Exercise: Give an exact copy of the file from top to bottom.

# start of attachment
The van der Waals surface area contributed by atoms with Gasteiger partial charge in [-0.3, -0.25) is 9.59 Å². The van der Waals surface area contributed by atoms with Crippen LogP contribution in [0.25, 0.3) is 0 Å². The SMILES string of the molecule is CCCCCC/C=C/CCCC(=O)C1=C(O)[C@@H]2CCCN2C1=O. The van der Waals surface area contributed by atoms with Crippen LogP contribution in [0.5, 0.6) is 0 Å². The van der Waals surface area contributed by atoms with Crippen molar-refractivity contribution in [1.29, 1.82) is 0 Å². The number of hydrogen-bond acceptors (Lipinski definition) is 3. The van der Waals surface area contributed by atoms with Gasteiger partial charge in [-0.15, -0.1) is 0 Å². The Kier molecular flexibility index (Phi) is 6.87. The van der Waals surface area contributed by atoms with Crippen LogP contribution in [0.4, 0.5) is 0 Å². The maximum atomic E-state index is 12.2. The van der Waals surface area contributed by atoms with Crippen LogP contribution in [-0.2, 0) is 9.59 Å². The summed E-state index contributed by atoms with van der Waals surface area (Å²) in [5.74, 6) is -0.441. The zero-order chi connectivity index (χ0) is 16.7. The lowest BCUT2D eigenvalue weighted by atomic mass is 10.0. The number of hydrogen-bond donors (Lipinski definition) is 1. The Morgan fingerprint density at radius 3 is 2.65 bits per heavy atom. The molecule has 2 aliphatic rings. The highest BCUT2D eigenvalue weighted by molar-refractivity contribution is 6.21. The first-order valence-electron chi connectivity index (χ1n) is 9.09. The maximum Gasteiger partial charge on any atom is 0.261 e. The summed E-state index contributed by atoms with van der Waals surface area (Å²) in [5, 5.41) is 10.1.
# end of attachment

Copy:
The van der Waals surface area contributed by atoms with Gasteiger partial charge in [-0.3, -0.25) is 9.59 Å². The van der Waals surface area contributed by atoms with Crippen LogP contribution in [0.25, 0.3) is 0 Å². The SMILES string of the molecule is CCCCCC/C=C/CCCC(=O)C1=C(O)[C@@H]2CCCN2C1=O. The van der Waals surface area contributed by atoms with Crippen LogP contribution in [0.5, 0.6) is 0 Å². The van der Waals surface area contributed by atoms with Crippen molar-refractivity contribution in [1.29, 1.82) is 0 Å². The number of hydrogen-bond acceptors (Lipinski definition) is 3. The van der Waals surface area contributed by atoms with Gasteiger partial charge in [-0.15, -0.1) is 0 Å². The Kier molecular flexibility index (Phi) is 6.87. The van der Waals surface area contributed by atoms with Crippen LogP contribution in [0.4, 0.5) is 0 Å². The maximum atomic E-state index is 12.2. The van der Waals surface area contributed by atoms with Crippen LogP contribution in [-0.2, 0) is 9.59 Å². The summed E-state index contributed by atoms with van der Waals surface area (Å²) in [5.74, 6) is -0.441. The zero-order chi connectivity index (χ0) is 16.7. The lowest BCUT2D eigenvalue weighted by atomic mass is 10.0. The number of hydrogen-bond donors (Lipinski definition) is 1. The Morgan fingerprint density at radius 3 is 2.65 bits per heavy atom. The molecule has 2 aliphatic rings. The highest BCUT2D eigenvalue weighted by molar-refractivity contribution is 6.21. The first-order valence-electron chi connectivity index (χ1n) is 9.09. The maximum Gasteiger partial charge on any atom is 0.261 e. The summed E-state index contributed by atoms with van der Waals surface area (Å²) in [5, 5.41) is 10.1.